For a full decade, Gudmundur Olafsson was unable to move his right ankle. That’s because it wasn’t there. Olafsson’s amputated lower leg was the delayed casualty of an accident from his childhood in Iceland, when he was hit by an oil truck. “I lived in pain for 28 years,” says Olafsson. “After 50-plus operations, I had it off.” For years after the operation he wore a Proprio Foot, a prosthetic with a motorized, battery-powered ankle, sold by the Reykjavik-based company Ossur. The Proprio is essentially a wearable robot, with algorithms and sensors that automatically adjust the angle of the foot during different points in its wearer’s stride. Olafsson’s ankle moved on autopilot.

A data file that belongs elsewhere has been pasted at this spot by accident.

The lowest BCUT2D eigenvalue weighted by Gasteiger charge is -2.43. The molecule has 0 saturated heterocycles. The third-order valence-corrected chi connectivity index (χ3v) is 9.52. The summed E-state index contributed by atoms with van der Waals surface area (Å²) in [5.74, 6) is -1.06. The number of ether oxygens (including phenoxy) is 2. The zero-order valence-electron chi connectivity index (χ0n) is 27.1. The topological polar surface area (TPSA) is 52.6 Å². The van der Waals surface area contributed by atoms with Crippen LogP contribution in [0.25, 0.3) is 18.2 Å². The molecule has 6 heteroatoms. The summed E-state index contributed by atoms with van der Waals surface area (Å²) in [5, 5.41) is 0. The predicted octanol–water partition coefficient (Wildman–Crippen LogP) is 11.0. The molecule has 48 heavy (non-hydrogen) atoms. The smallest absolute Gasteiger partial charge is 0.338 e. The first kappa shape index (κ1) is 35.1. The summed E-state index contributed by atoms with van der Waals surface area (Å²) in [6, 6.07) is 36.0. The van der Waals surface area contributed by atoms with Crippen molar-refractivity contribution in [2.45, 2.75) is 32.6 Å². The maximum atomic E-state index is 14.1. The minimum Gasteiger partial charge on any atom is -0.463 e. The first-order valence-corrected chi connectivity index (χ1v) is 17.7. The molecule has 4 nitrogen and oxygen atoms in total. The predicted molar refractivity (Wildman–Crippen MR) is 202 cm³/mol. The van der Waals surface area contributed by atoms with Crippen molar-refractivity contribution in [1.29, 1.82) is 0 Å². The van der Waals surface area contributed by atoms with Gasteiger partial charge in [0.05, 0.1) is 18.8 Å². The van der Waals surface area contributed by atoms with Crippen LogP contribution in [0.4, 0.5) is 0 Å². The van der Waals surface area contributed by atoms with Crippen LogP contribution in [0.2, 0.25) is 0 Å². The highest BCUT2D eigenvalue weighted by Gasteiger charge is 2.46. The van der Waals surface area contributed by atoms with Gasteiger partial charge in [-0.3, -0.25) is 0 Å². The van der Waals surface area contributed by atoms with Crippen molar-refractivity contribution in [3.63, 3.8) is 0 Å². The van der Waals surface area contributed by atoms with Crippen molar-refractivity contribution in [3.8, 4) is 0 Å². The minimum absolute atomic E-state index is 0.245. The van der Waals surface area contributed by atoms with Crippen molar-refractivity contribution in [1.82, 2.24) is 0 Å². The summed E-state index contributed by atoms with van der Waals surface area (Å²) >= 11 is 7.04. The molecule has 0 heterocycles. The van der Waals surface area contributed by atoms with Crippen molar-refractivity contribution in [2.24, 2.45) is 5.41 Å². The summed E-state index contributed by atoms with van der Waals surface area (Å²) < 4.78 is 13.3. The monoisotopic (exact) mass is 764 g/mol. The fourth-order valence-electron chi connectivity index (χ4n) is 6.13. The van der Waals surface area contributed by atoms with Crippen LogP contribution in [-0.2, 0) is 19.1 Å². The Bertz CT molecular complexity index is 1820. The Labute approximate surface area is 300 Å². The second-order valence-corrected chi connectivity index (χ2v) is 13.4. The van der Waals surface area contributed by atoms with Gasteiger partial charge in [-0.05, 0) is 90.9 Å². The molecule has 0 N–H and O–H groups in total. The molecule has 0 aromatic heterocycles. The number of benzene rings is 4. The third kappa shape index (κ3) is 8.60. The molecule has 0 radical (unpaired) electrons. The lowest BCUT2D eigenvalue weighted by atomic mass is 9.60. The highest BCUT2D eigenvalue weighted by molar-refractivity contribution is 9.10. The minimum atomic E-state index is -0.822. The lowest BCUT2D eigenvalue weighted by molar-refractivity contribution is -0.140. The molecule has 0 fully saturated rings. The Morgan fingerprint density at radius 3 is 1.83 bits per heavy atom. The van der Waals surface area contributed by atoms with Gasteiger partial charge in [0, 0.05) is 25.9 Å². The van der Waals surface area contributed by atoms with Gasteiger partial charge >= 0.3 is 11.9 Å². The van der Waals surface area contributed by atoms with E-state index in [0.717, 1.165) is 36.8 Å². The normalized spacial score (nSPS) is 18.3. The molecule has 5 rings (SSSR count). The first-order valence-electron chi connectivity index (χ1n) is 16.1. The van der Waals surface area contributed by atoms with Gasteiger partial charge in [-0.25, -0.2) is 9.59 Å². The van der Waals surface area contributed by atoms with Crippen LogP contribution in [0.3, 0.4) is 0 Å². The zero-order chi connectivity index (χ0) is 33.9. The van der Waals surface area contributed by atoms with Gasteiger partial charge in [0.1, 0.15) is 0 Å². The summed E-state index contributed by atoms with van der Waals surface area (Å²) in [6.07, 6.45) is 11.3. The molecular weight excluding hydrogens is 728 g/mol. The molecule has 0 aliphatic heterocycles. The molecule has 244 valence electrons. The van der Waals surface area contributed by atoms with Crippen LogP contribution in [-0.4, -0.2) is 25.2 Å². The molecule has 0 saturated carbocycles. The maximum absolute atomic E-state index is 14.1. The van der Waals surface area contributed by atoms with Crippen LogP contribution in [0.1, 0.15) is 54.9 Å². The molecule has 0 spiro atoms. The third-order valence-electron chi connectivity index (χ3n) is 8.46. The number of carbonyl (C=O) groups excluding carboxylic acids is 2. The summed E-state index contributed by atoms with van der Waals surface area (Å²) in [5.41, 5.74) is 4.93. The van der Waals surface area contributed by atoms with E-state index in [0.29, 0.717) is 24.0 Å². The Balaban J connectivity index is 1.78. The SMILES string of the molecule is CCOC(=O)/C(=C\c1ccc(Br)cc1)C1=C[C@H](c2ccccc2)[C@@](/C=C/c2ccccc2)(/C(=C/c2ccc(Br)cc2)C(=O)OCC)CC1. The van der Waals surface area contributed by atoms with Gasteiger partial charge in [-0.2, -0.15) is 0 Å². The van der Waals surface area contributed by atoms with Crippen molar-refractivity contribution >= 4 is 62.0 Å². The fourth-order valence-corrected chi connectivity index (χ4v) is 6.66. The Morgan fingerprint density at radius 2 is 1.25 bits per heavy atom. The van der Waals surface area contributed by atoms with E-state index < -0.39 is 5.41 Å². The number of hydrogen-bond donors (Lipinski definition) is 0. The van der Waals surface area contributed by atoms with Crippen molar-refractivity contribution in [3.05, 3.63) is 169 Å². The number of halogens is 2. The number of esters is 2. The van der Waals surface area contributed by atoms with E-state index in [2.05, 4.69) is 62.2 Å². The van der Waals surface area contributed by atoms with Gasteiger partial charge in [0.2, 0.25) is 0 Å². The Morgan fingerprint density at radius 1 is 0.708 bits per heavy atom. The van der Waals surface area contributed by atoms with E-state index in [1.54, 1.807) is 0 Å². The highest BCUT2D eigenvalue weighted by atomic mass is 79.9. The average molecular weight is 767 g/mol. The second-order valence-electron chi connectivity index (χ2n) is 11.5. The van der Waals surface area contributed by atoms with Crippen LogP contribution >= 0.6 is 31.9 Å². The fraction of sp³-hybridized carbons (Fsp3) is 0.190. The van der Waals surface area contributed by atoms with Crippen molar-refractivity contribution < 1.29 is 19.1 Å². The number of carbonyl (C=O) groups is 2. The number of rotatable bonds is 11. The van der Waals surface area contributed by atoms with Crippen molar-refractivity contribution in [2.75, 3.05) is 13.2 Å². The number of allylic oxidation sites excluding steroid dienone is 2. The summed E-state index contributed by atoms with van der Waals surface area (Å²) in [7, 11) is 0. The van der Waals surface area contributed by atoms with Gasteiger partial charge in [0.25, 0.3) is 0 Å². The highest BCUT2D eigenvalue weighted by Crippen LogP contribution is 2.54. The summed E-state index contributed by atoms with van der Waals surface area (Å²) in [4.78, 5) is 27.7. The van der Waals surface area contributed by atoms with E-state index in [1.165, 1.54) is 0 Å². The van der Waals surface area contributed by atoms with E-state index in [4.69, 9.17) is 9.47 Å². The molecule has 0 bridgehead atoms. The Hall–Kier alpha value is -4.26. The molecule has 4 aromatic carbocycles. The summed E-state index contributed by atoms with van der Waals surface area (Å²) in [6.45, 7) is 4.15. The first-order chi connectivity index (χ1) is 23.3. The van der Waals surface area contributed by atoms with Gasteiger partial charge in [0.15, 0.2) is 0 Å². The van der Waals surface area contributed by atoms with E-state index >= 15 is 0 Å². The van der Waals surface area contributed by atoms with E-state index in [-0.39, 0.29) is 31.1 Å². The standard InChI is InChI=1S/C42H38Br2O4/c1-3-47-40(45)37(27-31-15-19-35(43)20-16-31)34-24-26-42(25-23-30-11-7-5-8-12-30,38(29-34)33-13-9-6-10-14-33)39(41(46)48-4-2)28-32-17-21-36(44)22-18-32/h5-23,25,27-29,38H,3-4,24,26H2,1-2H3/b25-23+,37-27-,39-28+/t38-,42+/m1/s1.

But 14 months ago Ossur upgraded his hardware. Now, at age 48, Olafsson can move his right ankle by thinking about it. When the electrical impulse from his brain reaches the base of his leg, a pair of sensors embedded in his muscle tissue connect the neural dots, and wirelessly transmit that signal to the Proprio Foot. Since the command reaches the foot before the wearer’s residual muscles actually contract, there’s no unnatural lag between intention and action. That makes Olafsson part of a highly exclusive club. Along with David Ingvasson, a fellow Ossur tester, he’s one of the only people on the planet who owns a brain-controlled bionic limb. Ossur unveiled its implanted myoelectric sensor (IMES) technology today at an event in Copenhagen, and is now preparing large-scale clinical trials, in the hopes of reaching the market in three to five years.

Looking for more information Contact Biodesign Prosthetics & Orthotics.

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